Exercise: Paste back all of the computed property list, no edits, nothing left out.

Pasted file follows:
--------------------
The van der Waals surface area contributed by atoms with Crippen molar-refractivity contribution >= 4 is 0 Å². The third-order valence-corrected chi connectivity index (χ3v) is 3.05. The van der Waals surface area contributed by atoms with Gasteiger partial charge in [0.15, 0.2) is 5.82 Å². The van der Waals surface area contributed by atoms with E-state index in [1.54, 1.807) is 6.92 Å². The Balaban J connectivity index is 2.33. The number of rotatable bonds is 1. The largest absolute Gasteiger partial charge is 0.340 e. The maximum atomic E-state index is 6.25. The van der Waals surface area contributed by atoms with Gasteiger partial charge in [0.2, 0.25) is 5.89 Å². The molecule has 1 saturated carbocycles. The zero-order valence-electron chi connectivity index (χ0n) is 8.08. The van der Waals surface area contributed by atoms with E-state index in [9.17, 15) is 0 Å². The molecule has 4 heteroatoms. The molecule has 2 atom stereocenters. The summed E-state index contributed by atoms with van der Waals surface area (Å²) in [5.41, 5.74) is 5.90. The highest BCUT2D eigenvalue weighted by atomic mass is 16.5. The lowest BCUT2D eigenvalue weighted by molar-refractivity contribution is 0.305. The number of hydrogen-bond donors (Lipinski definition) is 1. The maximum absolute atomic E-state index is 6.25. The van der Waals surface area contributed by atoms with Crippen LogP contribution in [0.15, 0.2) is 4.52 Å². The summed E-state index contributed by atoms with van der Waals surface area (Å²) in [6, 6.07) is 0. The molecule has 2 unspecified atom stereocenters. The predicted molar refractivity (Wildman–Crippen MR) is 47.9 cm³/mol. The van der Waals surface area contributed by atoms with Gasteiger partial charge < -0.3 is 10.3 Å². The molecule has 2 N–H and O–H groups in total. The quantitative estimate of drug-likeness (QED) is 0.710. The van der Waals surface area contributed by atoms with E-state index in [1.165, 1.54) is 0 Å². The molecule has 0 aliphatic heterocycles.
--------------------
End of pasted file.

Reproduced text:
The van der Waals surface area contributed by atoms with Crippen molar-refractivity contribution >= 4 is 0 Å². The third-order valence-corrected chi connectivity index (χ3v) is 3.05. The van der Waals surface area contributed by atoms with Gasteiger partial charge in [0.15, 0.2) is 5.82 Å². The van der Waals surface area contributed by atoms with E-state index in [1.54, 1.807) is 6.92 Å². The Balaban J connectivity index is 2.33. The number of rotatable bonds is 1. The largest absolute Gasteiger partial charge is 0.340 e. The maximum atomic E-state index is 6.25. The van der Waals surface area contributed by atoms with Gasteiger partial charge in [0.2, 0.25) is 5.89 Å². The molecule has 1 saturated carbocycles. The zero-order valence-electron chi connectivity index (χ0n) is 8.08. The van der Waals surface area contributed by atoms with E-state index in [9.17, 15) is 0 Å². The molecule has 4 heteroatoms. The molecule has 2 atom stereocenters. The summed E-state index contributed by atoms with van der Waals surface area (Å²) in [5.41, 5.74) is 5.90. The highest BCUT2D eigenvalue weighted by atomic mass is 16.5. The lowest BCUT2D eigenvalue weighted by molar-refractivity contribution is 0.305. The number of hydrogen-bond donors (Lipinski definition) is 1. The maximum absolute atomic E-state index is 6.25. The van der Waals surface area contributed by atoms with Crippen LogP contribution in [0.15, 0.2) is 4.52 Å². The summed E-state index contributed by atoms with van der Waals surface area (Å²) in [6, 6.07) is 0. The molecule has 2 unspecified atom stereocenters. The predicted molar refractivity (Wildman–Crippen MR) is 47.9 cm³/mol. The van der Waals surface area contributed by atoms with Gasteiger partial charge < -0.3 is 10.3 Å². The molecule has 2 N–H and O–H groups in total. The quantitative estimate of drug-likeness (QED) is 0.710. The van der Waals surface area contributed by atoms with E-state index in [1.165, 1.54) is 0 Å². The molecule has 0 aliphatic heterocycles.